Tamara Stewart played Buckle and Boots in 2018 while promoting her last album The Truth, The Music & Me. Her 2023 album Woman actually comes out while she’s over here in support for her good friend Elles Bailey. Tamara has been playing onstage since her early teens. She started out in the club and bar circuit in South Australia, eventually signing a record deal aged 21.
‘I genuinely adore playing for UK audiences,’ she tells me on the Wednesday before the Saturday night show. ‘It sounds like a line but I really mean it! There just seems to be a connection. I’m writing some pretty brave things on this new record, so to be in front of an audience that I feel is so respectful and receptive, it’s not by accident!
‘The first time I played London, I played the Borderline, I think supporting Rosanne Cash. I remember being a country artist coming over and being really confused by what I saw. Every show was different: it was like a jigsaw puzzle of different pockets of what England’s version of country was.
‘Now I’ve done five or so tours and people tend to know what they get when they come and see me. Elles’ audiences are just brilliant: they want to listen, they want to rock out. It’s a good balance.
‘England as a country industry is incomparable to my first impression. I want to use the word “lush” because I’ve been around Elles so much! It’s really fertile ground with C2C. I see me spending more time here, splitting my time between London and Nashville.’
Tamara has a Green Card to enable her to live and work in America and is now eligible for citizenship. ‘I love living in America. I love Nashville. I’ve been there eight or nine years.
‘My first trip was 2001 and even way back then most of my attention was on Music Row. I’ve never really had much to do with Downtown, the bachelorette capital of America where all the “woohoo girls” come and play!
‘Nashville has three lives that run parallel to each other: the songwriting side, the touristy side and a really healthy music industry. Music Row certainly has changed on account of the tourism taking over. People move to Nashville to be songwriters and they end up making a bunch of money on Broadway for tips in cover bands.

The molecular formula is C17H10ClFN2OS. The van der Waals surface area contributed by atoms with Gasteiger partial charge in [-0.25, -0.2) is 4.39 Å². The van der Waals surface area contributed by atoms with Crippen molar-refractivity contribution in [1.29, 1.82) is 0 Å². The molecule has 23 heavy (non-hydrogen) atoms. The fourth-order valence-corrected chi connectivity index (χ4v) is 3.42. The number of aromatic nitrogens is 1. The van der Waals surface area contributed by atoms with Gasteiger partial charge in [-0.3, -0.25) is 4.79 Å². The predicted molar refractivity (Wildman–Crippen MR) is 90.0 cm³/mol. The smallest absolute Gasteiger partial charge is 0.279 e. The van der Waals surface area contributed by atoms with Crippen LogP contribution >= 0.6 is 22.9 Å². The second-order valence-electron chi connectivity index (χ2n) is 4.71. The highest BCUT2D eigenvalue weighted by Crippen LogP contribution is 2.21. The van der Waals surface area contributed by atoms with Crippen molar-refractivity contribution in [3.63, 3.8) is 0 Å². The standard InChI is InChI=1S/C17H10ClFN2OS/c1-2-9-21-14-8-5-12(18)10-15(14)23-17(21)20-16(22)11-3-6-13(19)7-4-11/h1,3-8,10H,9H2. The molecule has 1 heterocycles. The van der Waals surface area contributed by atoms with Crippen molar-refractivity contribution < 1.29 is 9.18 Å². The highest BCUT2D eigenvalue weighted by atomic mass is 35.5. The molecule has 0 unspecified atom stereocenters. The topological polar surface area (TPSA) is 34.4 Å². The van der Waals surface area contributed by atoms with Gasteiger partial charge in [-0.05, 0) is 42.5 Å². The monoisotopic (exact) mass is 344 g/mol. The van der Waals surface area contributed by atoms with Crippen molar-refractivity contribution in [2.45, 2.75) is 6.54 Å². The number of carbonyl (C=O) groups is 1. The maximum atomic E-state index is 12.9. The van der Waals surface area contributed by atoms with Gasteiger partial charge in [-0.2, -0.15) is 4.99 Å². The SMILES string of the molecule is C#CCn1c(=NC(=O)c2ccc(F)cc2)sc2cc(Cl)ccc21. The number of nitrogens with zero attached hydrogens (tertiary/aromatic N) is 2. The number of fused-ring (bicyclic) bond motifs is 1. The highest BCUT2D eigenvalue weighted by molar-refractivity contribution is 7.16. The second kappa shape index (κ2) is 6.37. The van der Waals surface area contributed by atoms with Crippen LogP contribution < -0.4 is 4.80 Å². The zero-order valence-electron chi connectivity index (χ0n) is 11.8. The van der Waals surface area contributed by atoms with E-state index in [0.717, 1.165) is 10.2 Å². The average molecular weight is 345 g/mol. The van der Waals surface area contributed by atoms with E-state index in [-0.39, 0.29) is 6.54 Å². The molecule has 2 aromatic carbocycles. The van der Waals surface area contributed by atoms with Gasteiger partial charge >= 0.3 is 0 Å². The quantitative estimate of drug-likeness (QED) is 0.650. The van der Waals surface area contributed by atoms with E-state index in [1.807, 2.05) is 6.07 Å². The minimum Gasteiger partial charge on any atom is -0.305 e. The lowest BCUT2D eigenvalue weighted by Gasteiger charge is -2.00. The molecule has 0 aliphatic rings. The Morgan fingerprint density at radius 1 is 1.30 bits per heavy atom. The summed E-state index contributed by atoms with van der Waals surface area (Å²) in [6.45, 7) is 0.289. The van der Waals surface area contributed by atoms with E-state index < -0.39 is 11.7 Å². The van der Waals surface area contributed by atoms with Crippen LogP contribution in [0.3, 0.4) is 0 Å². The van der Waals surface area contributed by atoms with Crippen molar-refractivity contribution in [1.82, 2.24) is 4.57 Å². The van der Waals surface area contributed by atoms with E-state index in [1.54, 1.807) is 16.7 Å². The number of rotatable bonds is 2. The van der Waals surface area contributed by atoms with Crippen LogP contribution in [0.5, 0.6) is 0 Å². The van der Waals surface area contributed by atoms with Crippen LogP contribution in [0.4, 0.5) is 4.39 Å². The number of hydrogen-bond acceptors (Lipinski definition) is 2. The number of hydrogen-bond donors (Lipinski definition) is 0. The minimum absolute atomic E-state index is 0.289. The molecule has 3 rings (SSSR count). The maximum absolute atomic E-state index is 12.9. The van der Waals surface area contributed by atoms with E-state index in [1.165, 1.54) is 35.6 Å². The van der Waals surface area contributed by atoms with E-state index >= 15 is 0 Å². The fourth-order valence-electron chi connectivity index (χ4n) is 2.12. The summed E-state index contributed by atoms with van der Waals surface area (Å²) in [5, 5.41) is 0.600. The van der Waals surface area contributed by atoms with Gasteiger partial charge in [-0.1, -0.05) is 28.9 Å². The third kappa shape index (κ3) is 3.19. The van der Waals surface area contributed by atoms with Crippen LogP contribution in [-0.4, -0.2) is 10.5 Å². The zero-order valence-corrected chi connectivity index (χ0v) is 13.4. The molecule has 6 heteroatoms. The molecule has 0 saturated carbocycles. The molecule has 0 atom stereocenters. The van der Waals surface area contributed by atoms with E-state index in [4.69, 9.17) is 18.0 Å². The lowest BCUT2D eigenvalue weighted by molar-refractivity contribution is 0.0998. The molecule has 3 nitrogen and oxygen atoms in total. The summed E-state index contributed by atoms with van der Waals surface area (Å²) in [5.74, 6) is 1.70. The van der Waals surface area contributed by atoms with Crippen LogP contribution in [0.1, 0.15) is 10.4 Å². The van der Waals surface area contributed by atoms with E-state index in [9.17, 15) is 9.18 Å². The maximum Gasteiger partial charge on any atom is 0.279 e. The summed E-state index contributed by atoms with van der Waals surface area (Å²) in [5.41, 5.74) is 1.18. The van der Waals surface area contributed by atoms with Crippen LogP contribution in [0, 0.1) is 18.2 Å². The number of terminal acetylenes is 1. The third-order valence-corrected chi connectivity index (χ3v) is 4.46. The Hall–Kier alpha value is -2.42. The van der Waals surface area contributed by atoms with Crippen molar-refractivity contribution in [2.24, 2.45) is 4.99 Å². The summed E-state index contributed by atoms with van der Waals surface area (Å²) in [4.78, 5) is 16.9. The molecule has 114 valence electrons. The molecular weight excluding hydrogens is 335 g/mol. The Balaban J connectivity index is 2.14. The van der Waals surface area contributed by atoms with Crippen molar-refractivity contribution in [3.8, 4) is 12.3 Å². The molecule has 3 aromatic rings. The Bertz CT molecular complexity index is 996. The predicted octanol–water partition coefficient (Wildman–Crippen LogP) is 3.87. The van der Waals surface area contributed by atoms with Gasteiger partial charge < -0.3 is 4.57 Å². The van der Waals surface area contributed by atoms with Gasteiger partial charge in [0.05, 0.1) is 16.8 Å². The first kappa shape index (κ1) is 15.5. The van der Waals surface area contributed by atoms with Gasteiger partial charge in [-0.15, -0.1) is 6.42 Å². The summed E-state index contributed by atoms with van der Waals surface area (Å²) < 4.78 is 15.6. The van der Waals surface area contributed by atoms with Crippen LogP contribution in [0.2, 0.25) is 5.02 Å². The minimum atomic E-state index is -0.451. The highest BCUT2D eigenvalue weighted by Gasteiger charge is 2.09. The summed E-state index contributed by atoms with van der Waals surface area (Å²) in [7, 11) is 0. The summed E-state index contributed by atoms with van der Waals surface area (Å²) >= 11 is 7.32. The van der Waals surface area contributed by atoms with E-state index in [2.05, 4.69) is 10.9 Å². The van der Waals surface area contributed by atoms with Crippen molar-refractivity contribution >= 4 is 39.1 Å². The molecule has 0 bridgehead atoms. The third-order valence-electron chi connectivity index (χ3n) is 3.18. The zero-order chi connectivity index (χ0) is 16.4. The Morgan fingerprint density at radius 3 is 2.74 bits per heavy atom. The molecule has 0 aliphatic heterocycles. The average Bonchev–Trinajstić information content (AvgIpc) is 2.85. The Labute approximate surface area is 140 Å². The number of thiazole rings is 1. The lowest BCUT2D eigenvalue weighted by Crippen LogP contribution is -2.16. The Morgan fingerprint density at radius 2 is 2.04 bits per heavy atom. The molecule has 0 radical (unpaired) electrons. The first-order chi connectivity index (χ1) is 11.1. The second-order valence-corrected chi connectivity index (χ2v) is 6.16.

‘I wouldn’t say there’s too many songwriters. There’s a place for everyone but it does take a certain luck. My experience was so much more than just a career advancement: if I’d have known how hard it was! Every writer’s story is different and it’s about what we overcome personally.’
Tamara’s wisdom extends to the definition of success. ‘It’s up to the person and it will make you or break you, and I don’t mean on a career level. I don’t regret any choice I’ve made. I wouldn’t be the same person if I hadn’t gone down that path.
‘It’s not for the faint of heart! Your dream is based on what you’re prepared to suffer for. If you can get to the end of your career and you’ve not sacrificed yourself, kept your integrity, then it’s a win.’
Tamara’s all too brief set to warm up Elles’ crowd was terrific. She showed her three decades of experience while balanced on sparkling black boots with vertiginous heels. It made me think of Ashley McBryde or (and this an easy comparison) Brandy Clark.
‘I don’t give a damn if no one knows my name!’ was a line which leapt out of opener Face The Music, before singing much of Joan of Arc, a tune about her sister, in French. The excellent trio of Birds in Cages, Haunted House and set closer Late To The Party were all from The Truth, The Music & Me, her ‘divorce album’, while a finger-picked tune about being an ‘orphan mother’ silenced the room impressively.